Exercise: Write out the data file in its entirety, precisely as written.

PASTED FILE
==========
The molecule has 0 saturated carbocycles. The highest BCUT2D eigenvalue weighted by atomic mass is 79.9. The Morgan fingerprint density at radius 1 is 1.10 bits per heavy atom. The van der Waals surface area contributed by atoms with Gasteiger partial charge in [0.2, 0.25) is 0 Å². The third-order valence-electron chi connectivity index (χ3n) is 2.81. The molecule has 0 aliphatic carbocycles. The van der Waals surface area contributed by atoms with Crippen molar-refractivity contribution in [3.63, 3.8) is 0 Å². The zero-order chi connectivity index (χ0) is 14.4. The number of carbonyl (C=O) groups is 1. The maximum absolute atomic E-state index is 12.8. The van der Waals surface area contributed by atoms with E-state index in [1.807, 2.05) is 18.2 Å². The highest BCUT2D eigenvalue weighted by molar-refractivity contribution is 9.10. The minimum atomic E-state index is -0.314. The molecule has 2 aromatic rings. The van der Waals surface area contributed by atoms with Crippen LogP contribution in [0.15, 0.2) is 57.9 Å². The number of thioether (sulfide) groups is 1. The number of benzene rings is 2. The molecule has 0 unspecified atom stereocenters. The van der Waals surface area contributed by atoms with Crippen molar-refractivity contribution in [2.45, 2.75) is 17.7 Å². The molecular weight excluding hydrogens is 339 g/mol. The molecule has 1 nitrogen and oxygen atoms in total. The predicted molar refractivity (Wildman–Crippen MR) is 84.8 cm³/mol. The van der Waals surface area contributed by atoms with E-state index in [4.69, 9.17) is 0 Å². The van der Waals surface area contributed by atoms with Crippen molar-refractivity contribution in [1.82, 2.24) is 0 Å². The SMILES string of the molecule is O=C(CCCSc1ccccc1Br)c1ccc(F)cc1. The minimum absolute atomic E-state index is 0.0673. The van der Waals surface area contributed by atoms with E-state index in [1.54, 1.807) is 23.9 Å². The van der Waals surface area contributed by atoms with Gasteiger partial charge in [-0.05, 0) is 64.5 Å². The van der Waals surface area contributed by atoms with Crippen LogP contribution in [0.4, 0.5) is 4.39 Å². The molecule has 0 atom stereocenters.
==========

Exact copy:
The molecule has 0 saturated carbocycles. The highest BCUT2D eigenvalue weighted by atomic mass is 79.9. The Morgan fingerprint density at radius 1 is 1.10 bits per heavy atom. The van der Waals surface area contributed by atoms with Gasteiger partial charge in [0.2, 0.25) is 0 Å². The third-order valence-electron chi connectivity index (χ3n) is 2.81. The molecule has 0 aliphatic carbocycles. The van der Waals surface area contributed by atoms with Crippen molar-refractivity contribution in [3.63, 3.8) is 0 Å². The zero-order chi connectivity index (χ0) is 14.4. The number of carbonyl (C=O) groups is 1. The maximum absolute atomic E-state index is 12.8. The van der Waals surface area contributed by atoms with E-state index in [1.807, 2.05) is 18.2 Å². The highest BCUT2D eigenvalue weighted by molar-refractivity contribution is 9.10. The minimum atomic E-state index is -0.314. The molecule has 2 aromatic rings. The van der Waals surface area contributed by atoms with Crippen LogP contribution in [0.15, 0.2) is 57.9 Å². The number of thioether (sulfide) groups is 1. The number of benzene rings is 2. The molecule has 0 unspecified atom stereocenters. The van der Waals surface area contributed by atoms with Crippen molar-refractivity contribution in [2.45, 2.75) is 17.7 Å². The molecular weight excluding hydrogens is 339 g/mol. The molecule has 1 nitrogen and oxygen atoms in total. The predicted molar refractivity (Wildman–Crippen MR) is 84.8 cm³/mol. The van der Waals surface area contributed by atoms with E-state index in [4.69, 9.17) is 0 Å². The van der Waals surface area contributed by atoms with Crippen molar-refractivity contribution in [1.82, 2.24) is 0 Å². The SMILES string of the molecule is O=C(CCCSc1ccccc1Br)c1ccc(F)cc1. The minimum absolute atomic E-state index is 0.0673. The van der Waals surface area contributed by atoms with E-state index in [1.54, 1.807) is 23.9 Å². The van der Waals surface area contributed by atoms with Gasteiger partial charge in [-0.05, 0) is 64.5 Å². The van der Waals surface area contributed by atoms with Crippen LogP contribution in [0.4, 0.5) is 4.39 Å². The molecule has 0 atom stereocenters.